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We’re having the wrong conversation about sex work, and it makes Rush Limbaugh happy

In the United States, sex work has been illegal since promiscuous ladies still got Scarlet Lettered. But countries are moving towards legalizing the world’s oldest profession—and many women’s rights advocates aren’t happy about it. Just this month, the European Women’s Lobby called on the EU to make the act of buying sex illegal.

To get a handle on the legal sex work debate, we have to ask: just who do we protect by criminalizing sex work? Voluntary sex workers, the victims of human trafficking—or perhaps the strange brain babies of sexism? Many feminist advocates try to push that question aside by considering all sex workers to be unwilling victims. A European Women’s Lobby spokesperson told the BBC that “the most important thing to understand about prostitution is that imposing sexual intercourse with money is a form of violence.”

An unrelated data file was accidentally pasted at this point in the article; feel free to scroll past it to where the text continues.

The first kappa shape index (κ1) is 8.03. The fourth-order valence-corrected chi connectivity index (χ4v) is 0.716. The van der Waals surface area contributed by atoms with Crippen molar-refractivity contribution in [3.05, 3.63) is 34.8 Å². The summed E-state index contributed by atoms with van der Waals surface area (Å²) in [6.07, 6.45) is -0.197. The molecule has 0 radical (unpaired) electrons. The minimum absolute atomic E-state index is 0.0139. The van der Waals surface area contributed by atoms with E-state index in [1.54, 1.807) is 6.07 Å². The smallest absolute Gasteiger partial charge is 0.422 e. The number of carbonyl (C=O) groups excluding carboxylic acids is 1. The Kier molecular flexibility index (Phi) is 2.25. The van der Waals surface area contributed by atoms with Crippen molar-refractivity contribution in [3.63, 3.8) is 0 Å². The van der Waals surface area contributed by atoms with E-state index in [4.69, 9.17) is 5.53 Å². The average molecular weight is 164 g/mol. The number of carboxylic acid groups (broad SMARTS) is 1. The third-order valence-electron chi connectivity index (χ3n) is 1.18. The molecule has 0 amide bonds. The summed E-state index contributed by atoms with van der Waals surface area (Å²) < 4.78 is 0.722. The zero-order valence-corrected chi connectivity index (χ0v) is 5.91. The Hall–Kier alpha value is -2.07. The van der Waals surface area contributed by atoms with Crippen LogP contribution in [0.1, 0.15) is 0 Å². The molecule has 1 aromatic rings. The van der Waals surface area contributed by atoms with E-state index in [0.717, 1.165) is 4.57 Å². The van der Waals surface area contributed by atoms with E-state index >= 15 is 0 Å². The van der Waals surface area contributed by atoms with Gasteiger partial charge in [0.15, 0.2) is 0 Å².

Generally, we see exploitation as the byproduct of bad governance, not as “violence.” After all, bust out your Dickens and you’ll find that when we don’t regulate industry, we end up with the abuse of workers’ human rights. Some advocates argue that there is no difference between sex work and other trades; sex work is a job, just as much as a spot on an assembly line. Jo Weldon, former sex worker and owner of the New York School of Burlesque, comments in her essay “A Sex Worker Reflects on Research:”

The one things workers talk about the most, and the one thing they show ...